“We should never have regrets over what we could have or should have done.”
Rabbi David Ashear
A person with emunah never has regrets. Rather than dwell on the past and on what might have been, he accepts the outcome without frustration or distress. He recognizes that he made his hishtadlut (effort), and if it did not work out, this can only be because this was the best thing for him. And even if, in retrospect, he realizes that he could have put in more effort, he does not fret over the mistake he made. Instead, he accepts the fact that this, too, was ordained from Above.
A pasuk in Kohelet (3:2) says, “There is a time to give birth, and a time to die.” What is the wisdom underlying this statement? Is it not obvious that there is a time for birth? When a baby is born, we can simply look at the clock and determine the time of birth. What is the profound message in King Shlomo’s teaching, “There is a time to give birth”?
I heard a beautiful explanation of this verse from Rabbi Pesach Eliyahu Falk that he had told a young couple who were married for several years without children. They went to doctors and underwent numerous treatments, and they also prayed tearfully, but to no avail. As the years went by and their prayers went unanswered, they grew despondent.
Ten years after they married, they heard that a certain renowned tzaddik; who was known for the power of his blessings, was visiting their neighborhood and would be staying very close to their home.
The wife turned to the husband and said, “Look, the tzaddik is coming practically to our door. Why not go and receive a berachah from him?’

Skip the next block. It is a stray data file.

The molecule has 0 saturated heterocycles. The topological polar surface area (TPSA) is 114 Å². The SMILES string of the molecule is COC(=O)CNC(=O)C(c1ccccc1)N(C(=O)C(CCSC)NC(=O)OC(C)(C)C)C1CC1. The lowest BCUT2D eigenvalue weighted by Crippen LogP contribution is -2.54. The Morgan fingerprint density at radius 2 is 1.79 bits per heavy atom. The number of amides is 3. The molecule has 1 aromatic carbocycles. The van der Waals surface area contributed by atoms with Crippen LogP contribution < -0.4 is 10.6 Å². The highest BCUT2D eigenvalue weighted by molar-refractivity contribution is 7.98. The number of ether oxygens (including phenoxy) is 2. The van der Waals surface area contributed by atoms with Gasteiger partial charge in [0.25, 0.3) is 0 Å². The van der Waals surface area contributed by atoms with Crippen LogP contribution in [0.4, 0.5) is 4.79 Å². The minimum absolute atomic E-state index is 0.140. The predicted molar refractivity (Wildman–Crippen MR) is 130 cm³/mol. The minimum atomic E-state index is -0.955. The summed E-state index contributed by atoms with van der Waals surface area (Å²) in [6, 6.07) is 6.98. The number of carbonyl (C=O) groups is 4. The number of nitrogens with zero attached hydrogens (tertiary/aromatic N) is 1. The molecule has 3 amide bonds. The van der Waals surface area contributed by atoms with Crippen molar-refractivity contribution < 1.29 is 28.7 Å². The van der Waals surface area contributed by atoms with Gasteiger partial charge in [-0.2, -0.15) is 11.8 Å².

The husband agreed, and he went to the tzaddik who assured the man that he would be blessed with a child within the year, and, sure enough, his berachah was fulfilled.
Seeing that all it took was a berachah from his tzaddik, the wife felt very frustrated. “What were we thinking all this time?” she said to her husband. “We knew about this tzaddik even before we were married. Why did we not go to him sooner? Why did we wait for him to come to us? We could have had a 9-year-old child by now, as well as several other children. All those years of aggravation and anxiety could have been avoided!”
The husband explained that she was mistaken. “We were not granted a child because of the tzaddik’s blessing,” he said. “To the contrary, Hashem sent the tzaddik to our doorstep because the time had come for us to have a child. We did not think of it earlier because the time had not yet come for us to have our prayers answered!”
This lesson applies to all areas of life. We should never have regrets over what we could have or should have done. We need simply to do our hishtadlut, and then leave the rest in Hashem’s hands. And when things do not work out as we had hoped, we must trust that this was Hashem’s decision as to what is best for us.